Imagine if you were working very hard on a ranch and you only got paid $50 a month. Well, this was the life during the Great Depression. In John Steinbeck’s novella, Of Mice and Men, George Milton, a ranch worker and one of the main protagonists, is a small, wiry, quick-witted man. He has to take care of his friend Lennie Small, a mentally disabled man who has the perception and social skills of a 5-year-old. However, Lennie is exceptionally strong and he is very hard-working on the ranch. While working on the ranch, they meet Candy, a swamper who lost one of his hands in a farm accident. He spent most of his life on the ranch living with his dog, who is blind, stinky, and can barely walk. As the novella progresses, the reader will observe …show more content…
Lennie has a mental disability that makes him have the mind of a 5-year-old, and Candy’s dog has a physical disability, which makes him barely able to walk. When Lennie and George are talking to the boss, George says, “He got kicked in the head by a horse when he was a kid. He’s awright. Just ain’t bright. But he can do anything you tell him” (22). This quote explains that George was lying about how Lennie got his disability, just so he can make the boss think that he was not born unintelligent. It reveals that George really wants the job, so he tries to make him and Lennie great candidates for the position. On the other hand, Candy’s dog has been living with Candy for a very long time, but can’t live much longer due to his poor health. When George and Lennie see Candy’s dog for the first time, the author describes him as, “And at his heels there walked a dragfooted sheepdog, gray of muzzle, and with pale, blind old eyes” (24). The dog is characterized as being very old, dragfooted, and having very old eyes. The way the author describes the dog can give a clear picture of how the dog looks like, and how he has had a big impact on Candy’s life. Despite the fact that both relationships have a significant number of similarities, they are different since Lennie and Candy’s dog both have different disabilities which have different impacts on how George and Candy live their
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When his dog gets shot he does not have much to live for. He cannot work with the other men and now has lost his one friend in the world. After everyone left the barn and a gunshot was heard in the distance Candy turns to George and says "You seen what they done to my dog tonight? They says he wasn't no good to himself nor nobody else. When they can me here I wisht somebody'd shoot me...
"We're born alone we live alone die alone. Only through love and friendship can we create the illusion for the moment that we're not alone” Orson Welles. In John Steinbeck's novel, “Of Mice and Men”, Steinbeck focuses on the struggle of having a disability while struggling to get by during the American Great Depression on a Californian ranch life. Even though one may have to live around their disability, they do not let that become a big stepping stone in the life, whether they know about it or not. In John Steinbeck's novel, “Of Mice and Men”, Lennie Small, Carlson and Crooks are three great examples of how they keep living their lives despite the facts that they each have a disabilities to their lives.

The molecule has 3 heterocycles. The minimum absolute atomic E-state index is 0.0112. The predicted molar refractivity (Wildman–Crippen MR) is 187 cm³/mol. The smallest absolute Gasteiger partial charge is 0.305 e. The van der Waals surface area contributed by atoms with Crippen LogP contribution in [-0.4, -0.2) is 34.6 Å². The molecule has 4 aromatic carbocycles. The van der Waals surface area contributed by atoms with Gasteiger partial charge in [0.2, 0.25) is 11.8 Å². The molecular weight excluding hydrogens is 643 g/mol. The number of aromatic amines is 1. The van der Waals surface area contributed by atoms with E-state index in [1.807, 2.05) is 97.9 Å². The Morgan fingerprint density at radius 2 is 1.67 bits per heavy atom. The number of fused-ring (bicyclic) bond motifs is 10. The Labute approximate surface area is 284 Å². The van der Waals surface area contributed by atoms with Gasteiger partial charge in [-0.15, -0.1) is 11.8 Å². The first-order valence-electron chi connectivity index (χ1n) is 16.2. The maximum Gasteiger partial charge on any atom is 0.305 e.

We like to suggest that we all love each other, and have thoughts with love for everyone. But I don 't believe that 's true for mentally ill people. In of Mice and Men the character Lennie suffers from mental retardation, people around him don 't know anything about mental illness so they brush it off as him being dumb. Leading him to kill a woman, and then die because of it. We still treat people with halfhearted treatments, some people who are treating the mentally ill are not professionally licensed, some countries don 't even have a mentally health policy causing mentally ill patients not to seek help, and even in the USA we think people who are mentally ill seek
Lennie and George find themselves becoming more hopeful after Candy successfully manages to turn a dream that was originally meant for two men into a dream for three. He tries to help George and Lennie attain their dream, and convince them that, “S’pose I went in with you guys. Tha’s three hundred an’ fifty bucks I’d put in. I ain’t much good, but I could cook and tend the chickens and hoe the garden some” (59). He also shows the two friends of the possibility towards failed outcomes- symbolized through Candy’s inability to kill his own dog.